Tribal life is still a living, breathing part of Africa. In some cities, ancient cultures struggle to coexist with skyscrapers, modern art and underground music scenes. But step away from the urban centres and venture out into the wild and tribal rhythms still beat loud and clear. From the people of Ethiopia’s Omo Valley to Kenya’s crimson-clad Maasai warriors, tribal communities offer travellers a glimpse into Africa’s past and an insight into its future.

Omo Valley – Ethiopia

Tucked away among the forests and savanna of southern Ethiopia, the Omo Valley is a remote wilderness home to some of the most untouched people on the planet. Life here hasn’t changed much in the last thousand years, despite encroachments from hydroelectric works and palm oil farmers; the Omo and Mago rivers are still the lifeblood of the region, tribes still stick together and ritual still runs deep.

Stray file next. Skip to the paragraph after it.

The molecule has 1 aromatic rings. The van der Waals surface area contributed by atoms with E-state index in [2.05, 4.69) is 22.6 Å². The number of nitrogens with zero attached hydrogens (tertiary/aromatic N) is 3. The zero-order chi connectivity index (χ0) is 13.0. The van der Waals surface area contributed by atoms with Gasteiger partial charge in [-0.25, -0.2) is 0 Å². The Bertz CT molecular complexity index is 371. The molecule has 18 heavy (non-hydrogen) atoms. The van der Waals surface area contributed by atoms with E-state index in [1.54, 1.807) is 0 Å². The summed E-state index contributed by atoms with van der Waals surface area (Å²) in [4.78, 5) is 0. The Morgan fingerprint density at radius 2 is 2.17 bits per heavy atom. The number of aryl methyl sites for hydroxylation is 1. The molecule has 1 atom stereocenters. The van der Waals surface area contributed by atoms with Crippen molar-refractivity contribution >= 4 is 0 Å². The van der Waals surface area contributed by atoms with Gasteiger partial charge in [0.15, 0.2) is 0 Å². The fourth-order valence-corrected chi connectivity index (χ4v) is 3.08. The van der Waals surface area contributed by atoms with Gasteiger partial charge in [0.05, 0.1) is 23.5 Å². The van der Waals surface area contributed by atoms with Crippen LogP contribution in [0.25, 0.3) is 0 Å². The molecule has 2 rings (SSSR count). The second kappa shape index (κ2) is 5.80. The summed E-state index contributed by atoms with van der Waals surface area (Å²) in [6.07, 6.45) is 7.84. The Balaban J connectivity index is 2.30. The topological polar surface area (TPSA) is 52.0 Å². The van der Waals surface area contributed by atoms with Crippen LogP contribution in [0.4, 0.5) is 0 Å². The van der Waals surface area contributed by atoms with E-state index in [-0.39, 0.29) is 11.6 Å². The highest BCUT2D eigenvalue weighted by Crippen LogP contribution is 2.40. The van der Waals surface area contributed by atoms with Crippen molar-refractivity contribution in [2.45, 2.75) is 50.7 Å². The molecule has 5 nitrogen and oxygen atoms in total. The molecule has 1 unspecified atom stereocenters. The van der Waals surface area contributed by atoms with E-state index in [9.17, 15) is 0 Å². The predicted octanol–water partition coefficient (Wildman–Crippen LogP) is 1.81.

Masai Warriors - Kenya

The Maasai are probably the most famous of all the tribes in Africa. They were once the preeminent warriors of the savanna: tall, athletic and powerful. And despite representing barely two per cent of Kenya’s population, their crimson robes, colourful beads and long spears are still one of the country’s most recognisable images. We’ll introduce you to some of our friends among the tribes, people whose ancestors have lived on the Mara for untold generations. 


Ashanti Tribes - Ghana

It’s Ashanti legend that, prior to Europeans arriving in Ghana, a golden stool was called down from the heavens that would give the clan eminence over all its rivals. It’s said to still exist today, although only Ashanti royalty know where it is. And although you won’t catch a glimpse of this mythical chair on your trip, the Ashanti are also renowned for their amazing crafts and ceramics – and they’re things they do love to share.